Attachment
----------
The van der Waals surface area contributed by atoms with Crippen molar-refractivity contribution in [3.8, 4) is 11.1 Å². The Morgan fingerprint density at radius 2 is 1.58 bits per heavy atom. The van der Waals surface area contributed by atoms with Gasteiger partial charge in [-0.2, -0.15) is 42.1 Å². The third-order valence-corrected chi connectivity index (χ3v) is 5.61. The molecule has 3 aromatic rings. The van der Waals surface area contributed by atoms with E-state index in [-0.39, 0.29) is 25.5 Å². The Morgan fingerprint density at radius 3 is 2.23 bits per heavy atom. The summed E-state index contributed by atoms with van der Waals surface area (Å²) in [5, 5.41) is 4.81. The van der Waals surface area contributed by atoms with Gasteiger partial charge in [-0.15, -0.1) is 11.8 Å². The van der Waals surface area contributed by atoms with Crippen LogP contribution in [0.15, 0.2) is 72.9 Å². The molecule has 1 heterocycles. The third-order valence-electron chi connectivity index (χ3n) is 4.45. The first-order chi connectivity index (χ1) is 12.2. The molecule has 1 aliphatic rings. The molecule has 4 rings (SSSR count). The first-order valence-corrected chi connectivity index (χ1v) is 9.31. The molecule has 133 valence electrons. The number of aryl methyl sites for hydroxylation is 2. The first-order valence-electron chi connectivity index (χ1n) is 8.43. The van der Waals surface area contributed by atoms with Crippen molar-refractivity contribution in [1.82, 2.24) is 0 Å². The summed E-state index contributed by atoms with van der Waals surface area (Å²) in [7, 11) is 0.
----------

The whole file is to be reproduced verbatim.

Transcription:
The van der Waals surface area contributed by atoms with Crippen molar-refractivity contribution in [3.8, 4) is 11.1 Å². The Morgan fingerprint density at radius 2 is 1.58 bits per heavy atom. The van der Waals surface area contributed by atoms with Gasteiger partial charge in [-0.2, -0.15) is 42.1 Å². The third-order valence-corrected chi connectivity index (χ3v) is 5.61. The molecule has 3 aromatic rings. The van der Waals surface area contributed by atoms with E-state index in [-0.39, 0.29) is 25.5 Å². The Morgan fingerprint density at radius 3 is 2.23 bits per heavy atom. The summed E-state index contributed by atoms with van der Waals surface area (Å²) in [5, 5.41) is 4.81. The van der Waals surface area contributed by atoms with Gasteiger partial charge in [-0.15, -0.1) is 11.8 Å². The van der Waals surface area contributed by atoms with Crippen LogP contribution in [0.15, 0.2) is 72.9 Å². The molecule has 1 heterocycles. The third-order valence-electron chi connectivity index (χ3n) is 4.45. The first-order chi connectivity index (χ1) is 12.2. The molecule has 1 aliphatic rings. The molecule has 4 rings (SSSR count). The first-order valence-corrected chi connectivity index (χ1v) is 9.31. The molecule has 133 valence electrons. The number of aryl methyl sites for hydroxylation is 2. The first-order valence-electron chi connectivity index (χ1n) is 8.43. The van der Waals surface area contributed by atoms with Crippen molar-refractivity contribution in [1.82, 2.24) is 0 Å². The summed E-state index contributed by atoms with van der Waals surface area (Å²) in [7, 11) is 0.